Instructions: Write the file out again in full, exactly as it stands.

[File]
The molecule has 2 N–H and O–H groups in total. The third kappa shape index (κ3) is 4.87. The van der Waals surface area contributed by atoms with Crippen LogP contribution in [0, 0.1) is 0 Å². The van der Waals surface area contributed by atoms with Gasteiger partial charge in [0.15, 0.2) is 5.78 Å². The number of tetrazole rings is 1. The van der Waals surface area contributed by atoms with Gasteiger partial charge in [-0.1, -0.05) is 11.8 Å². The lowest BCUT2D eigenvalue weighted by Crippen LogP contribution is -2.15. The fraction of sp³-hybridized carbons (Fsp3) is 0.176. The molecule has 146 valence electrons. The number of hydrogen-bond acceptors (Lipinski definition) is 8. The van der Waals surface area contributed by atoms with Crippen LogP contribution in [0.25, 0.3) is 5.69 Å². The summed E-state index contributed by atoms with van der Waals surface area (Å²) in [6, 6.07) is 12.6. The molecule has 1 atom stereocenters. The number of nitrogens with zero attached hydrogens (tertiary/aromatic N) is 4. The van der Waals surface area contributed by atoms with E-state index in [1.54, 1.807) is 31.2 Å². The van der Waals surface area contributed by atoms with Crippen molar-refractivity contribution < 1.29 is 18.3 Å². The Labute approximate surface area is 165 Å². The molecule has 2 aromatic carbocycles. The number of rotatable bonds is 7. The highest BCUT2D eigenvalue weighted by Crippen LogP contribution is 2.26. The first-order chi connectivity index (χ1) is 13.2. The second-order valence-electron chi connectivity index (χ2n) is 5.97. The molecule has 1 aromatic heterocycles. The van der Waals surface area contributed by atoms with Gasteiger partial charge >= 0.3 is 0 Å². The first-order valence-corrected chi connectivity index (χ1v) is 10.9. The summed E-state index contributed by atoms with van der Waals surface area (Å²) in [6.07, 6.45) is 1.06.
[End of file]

The molecule has 2 N–H and O–H groups in total. The third kappa shape index (κ3) is 4.87. The van der Waals surface area contributed by atoms with Crippen LogP contribution in [0, 0.1) is 0 Å². The van der Waals surface area contributed by atoms with Gasteiger partial charge in [0.15, 0.2) is 5.78 Å². The number of tetrazole rings is 1. The van der Waals surface area contributed by atoms with Gasteiger partial charge in [-0.1, -0.05) is 11.8 Å². The lowest BCUT2D eigenvalue weighted by Crippen LogP contribution is -2.15. The fraction of sp³-hybridized carbons (Fsp3) is 0.176. The molecule has 146 valence electrons. The number of hydrogen-bond acceptors (Lipinski definition) is 8. The van der Waals surface area contributed by atoms with Crippen LogP contribution in [0.25, 0.3) is 5.69 Å². The summed E-state index contributed by atoms with van der Waals surface area (Å²) in [6, 6.07) is 12.6. The molecule has 1 atom stereocenters. The number of nitrogens with zero attached hydrogens (tertiary/aromatic N) is 4. The van der Waals surface area contributed by atoms with E-state index in [1.54, 1.807) is 31.2 Å². The van der Waals surface area contributed by atoms with Crippen molar-refractivity contribution < 1.29 is 18.3 Å². The Labute approximate surface area is 165 Å². The molecule has 2 aromatic carbocycles. The number of rotatable bonds is 7. The highest BCUT2D eigenvalue weighted by Crippen LogP contribution is 2.26. The first-order chi connectivity index (χ1) is 13.2. The second-order valence-electron chi connectivity index (χ2n) is 5.97. The molecule has 1 aromatic heterocycles. The van der Waals surface area contributed by atoms with Gasteiger partial charge >= 0.3 is 0 Å². The first-order valence-corrected chi connectivity index (χ1v) is 10.9. The summed E-state index contributed by atoms with van der Waals surface area (Å²) in [6.07, 6.45) is 1.06.